The pair soon developed a close relationship. Costa had a lucky pair of boots he wore in every game and training session. When they tore, Bento bought his protégé a new pair from his own money. By the end of 2006, Bento had also helped secure Costa a move to Atletico Madrid after a chance meeting with Atletico scout Javier Hernandez.
“Rui told me he had this kid of 17 who he liked a lot, so I called Atletico and they told me to stay one more day and check him out,” recalls Hernandez. “They took me to Chaves, which is in the middle of nowhere, for this second-division game. The standard was horrible, like the third division in Spain.
“There were a load of old guys and this overgrown kid who was fighting everyone. He wasn’t scared of anything – an incredible personality. Technically, he was brilliant; he just needed to understand his body better because he was slightly uncoordinated. But just look at him now. He’s a beast.”
Seeing past the gangly frame, Hernandez recommended his Atleti signing in an instant, the €1.5m transfer finalised in December 2006. Yet even here Costa looked out of place, turning up at Madrid’s Barajas airport in flip-flops and Bermuda shorts, the temperature -4C. “He looked a bit lost,” admits Hernandez.
But if Costa thought he’d made it – he bought a gleaming, oversized watch with his first Spanish pay packet – he was in for a shock. At 18, Costa had been signed to improve, not to challenge undisputed star Sergio Aguero (just four months his senior). The street fire from competing with brother Jair and his cousins’ spite was unmistakably bubbling inside, but rarely did it erupt at the surface. The rampant bull was only visible if you looked for it, as the scout Hernandez had done in Portugal.
“He was in Portugal and I never looked at him,” sighed Mourinho – another client of Jorge Mendes, don’t forget – earlier this year. “Everybody was blind, including myself. At Atletico, Aguero was the superstar.”
For the third time in his nascent career, Costa would be loaned out, this time to second-tier side Celta Vigo in 2007/08, beginning a four-season cycle of starting a campaign with a different team. “He had real power and potential, similar to the original Ronaldo,” said then-Celta goalkeeper Esteban recently.
“But he was still very young, a player with great potential rather than a reality yet. It was hard for him: he came to a club that was not going back up; where there was tension and pressure. Players went unpaid.”
Costa scored five goals in 30 Segunda appearances, including a goal-of-the-season solo run from inside his own half against Numancia (below), but the 18-year-old was still very raw, a Bambi-esque footballer who wasn’t always in control of his own body or emotions. The trotamundos was in danger of wandering himself into oblivion.
It needed his coach in 2008/09, on loan at another financially troubled second division team, to stoke that fire. “I’ll never forget telling him: ‘The day you behave like a hard, aggressive worker and train at 100 per cent, you’ll play in whatever team you desire,’” said Albacete coach Maximo Hernandez.
That’s right: the Diego Costa that has harried La Liga and Premier League defences into shivering wrecks – someone a former coach said is the most consistent player he ever worked with because “he goes into every game wanting to score and get a yellow card” – needed to be told to work hard.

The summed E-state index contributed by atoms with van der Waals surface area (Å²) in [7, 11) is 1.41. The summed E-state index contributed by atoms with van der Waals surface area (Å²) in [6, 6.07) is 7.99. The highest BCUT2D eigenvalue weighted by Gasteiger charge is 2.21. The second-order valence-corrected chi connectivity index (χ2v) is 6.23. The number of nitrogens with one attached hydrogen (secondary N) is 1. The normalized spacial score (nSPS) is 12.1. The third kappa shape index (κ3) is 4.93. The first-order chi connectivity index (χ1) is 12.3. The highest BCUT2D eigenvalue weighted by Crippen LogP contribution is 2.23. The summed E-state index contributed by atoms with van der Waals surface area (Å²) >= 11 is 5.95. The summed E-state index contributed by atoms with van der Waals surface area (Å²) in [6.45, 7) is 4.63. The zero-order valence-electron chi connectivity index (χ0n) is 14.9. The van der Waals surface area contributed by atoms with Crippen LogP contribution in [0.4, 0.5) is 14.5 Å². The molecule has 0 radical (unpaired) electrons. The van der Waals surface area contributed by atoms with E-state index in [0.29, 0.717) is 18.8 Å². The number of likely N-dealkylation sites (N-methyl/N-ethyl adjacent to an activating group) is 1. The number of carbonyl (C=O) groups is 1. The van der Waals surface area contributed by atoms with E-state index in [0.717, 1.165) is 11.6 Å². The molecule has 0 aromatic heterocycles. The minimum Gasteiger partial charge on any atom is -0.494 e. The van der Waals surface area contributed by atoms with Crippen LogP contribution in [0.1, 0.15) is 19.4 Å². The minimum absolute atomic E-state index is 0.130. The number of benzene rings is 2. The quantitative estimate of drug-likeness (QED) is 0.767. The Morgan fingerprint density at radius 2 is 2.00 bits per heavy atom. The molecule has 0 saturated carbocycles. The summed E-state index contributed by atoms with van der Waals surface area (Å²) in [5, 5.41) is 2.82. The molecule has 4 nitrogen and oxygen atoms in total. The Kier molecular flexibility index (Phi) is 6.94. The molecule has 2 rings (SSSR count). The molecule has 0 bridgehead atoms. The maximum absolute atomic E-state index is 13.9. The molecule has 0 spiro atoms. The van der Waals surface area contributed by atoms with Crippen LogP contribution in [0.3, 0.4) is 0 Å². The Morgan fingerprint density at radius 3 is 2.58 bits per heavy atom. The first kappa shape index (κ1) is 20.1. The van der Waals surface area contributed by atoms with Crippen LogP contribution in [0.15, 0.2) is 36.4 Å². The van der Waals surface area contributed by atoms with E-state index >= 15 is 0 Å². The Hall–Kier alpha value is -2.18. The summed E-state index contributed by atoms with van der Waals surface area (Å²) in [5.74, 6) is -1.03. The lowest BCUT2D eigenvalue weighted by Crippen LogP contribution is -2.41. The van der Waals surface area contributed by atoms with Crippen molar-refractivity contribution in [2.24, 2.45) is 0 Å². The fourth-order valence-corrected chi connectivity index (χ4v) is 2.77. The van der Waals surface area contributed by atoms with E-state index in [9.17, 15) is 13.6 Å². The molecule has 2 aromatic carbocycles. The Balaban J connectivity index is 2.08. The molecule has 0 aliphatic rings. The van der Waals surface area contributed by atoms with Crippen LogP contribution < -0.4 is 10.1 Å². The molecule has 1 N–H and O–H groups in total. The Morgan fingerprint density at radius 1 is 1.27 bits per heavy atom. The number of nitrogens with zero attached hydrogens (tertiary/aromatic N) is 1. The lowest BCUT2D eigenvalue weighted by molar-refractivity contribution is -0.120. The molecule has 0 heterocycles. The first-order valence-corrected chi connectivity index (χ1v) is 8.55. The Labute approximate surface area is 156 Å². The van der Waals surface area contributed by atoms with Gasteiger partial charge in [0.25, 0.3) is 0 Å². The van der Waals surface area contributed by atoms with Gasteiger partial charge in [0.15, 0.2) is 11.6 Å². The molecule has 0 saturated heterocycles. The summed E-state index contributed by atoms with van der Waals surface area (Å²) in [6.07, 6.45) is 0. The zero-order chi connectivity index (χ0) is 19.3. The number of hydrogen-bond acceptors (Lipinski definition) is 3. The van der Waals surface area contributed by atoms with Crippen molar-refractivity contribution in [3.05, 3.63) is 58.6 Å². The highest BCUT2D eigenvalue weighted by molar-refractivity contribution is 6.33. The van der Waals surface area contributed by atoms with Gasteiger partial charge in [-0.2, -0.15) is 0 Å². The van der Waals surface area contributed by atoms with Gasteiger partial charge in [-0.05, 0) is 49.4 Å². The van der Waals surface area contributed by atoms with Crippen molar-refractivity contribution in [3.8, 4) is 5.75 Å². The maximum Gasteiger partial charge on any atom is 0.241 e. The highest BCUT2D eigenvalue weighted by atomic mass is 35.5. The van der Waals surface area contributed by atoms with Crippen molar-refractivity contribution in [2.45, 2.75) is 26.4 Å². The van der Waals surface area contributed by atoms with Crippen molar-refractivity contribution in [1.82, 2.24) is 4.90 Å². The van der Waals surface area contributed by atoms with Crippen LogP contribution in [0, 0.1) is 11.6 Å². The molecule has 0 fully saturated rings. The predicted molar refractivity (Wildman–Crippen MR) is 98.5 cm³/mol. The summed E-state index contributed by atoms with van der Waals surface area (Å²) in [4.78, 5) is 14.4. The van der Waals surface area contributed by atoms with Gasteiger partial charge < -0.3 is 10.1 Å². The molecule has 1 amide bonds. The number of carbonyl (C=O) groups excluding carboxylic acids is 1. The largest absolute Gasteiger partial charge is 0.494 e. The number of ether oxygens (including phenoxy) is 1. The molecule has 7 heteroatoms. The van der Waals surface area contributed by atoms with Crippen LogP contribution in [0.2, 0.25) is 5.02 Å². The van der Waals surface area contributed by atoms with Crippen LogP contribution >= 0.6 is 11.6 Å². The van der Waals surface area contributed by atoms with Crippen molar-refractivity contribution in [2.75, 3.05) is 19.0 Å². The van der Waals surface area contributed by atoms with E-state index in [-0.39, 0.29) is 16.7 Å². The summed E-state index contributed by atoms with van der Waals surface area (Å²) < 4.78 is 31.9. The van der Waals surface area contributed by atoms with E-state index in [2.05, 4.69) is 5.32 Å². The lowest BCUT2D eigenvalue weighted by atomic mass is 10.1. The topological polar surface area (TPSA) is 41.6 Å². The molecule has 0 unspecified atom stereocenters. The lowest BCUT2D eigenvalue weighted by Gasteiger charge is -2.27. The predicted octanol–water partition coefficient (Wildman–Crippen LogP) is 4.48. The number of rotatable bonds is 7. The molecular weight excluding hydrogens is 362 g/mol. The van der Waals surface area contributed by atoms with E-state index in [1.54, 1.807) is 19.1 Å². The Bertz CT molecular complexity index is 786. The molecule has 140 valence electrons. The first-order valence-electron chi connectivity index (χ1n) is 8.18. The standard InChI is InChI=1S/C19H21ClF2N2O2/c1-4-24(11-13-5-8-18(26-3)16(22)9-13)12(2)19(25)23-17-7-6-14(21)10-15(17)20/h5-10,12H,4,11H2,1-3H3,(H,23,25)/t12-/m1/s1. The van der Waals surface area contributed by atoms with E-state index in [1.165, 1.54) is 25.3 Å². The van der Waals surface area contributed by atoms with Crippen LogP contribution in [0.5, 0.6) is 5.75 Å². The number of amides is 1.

Nine goals for a struggling Albacete were enough to survive relegation, but not enough to keep Costa at Atletico, where he’d still yet to make a first-team appearance. In the summer of 2009, he joined Real Valladolid as part of the deal that took highly-rated keeper Sergio Asenjo to the Vicente Calderon.
Though La Pucela would be relegated, and Costa managed only two more goals after registering six in his first 12 La Liga games, tongues wagged at the irrepressible combination of power, skill and aggression. Especially the aggression.
In that season, Costa picked up nine yellow cards and one straight red for stamping on Espanyol’s Didac Vila. The beast that Maximo Hernandez had awoken at Albacete was now a firmly entrenched part of the Costa psyche, necessary to fire the loco Lagarto lad into his on-pitch self, but not yet controllable enough to avoid a referee’s wrath.
“The street had been my school,” Costa said. “I fought with everyone. I couldn’t control myself. I insulted everyone, I had no respect for the opposition – I thought I had to kill them. Boys who grew in academies are taught to control themselves and respect others, but no one ever told me otherwise. I was used to seeing players elbowing each other in the face and thought it was the norm.”
“Diego is our leader, he just doesn’t know it yet”
Atletico were impressed enough to exercise a €1m buyback option, but the 19-year-old Costa’s first Rojiblanco season in 2010/11 was far from the happiest. Most often a substitute behind Aguero and Diego Forlan in Quique Sanchez Flores’ preferred line-up, Costa was guilty of trying too hard. Nothing he did came off and he resembled a try-hard; a limited lump with a lived-in face.
“In Diego’s first season, the Calderon booed and whistled him,” recalls Costa’s discoverer in darkest Portugal, Javier Hernandez. “Once, an Atleti-supporting friend told me: ‘Who’s this bag of sh*t you’ve brought us? Some bloody eyes you’ve got!’ I responded: ‘You’re wrong. He’s a good player. You’ve got to let him grow.’ No one remembers that now.”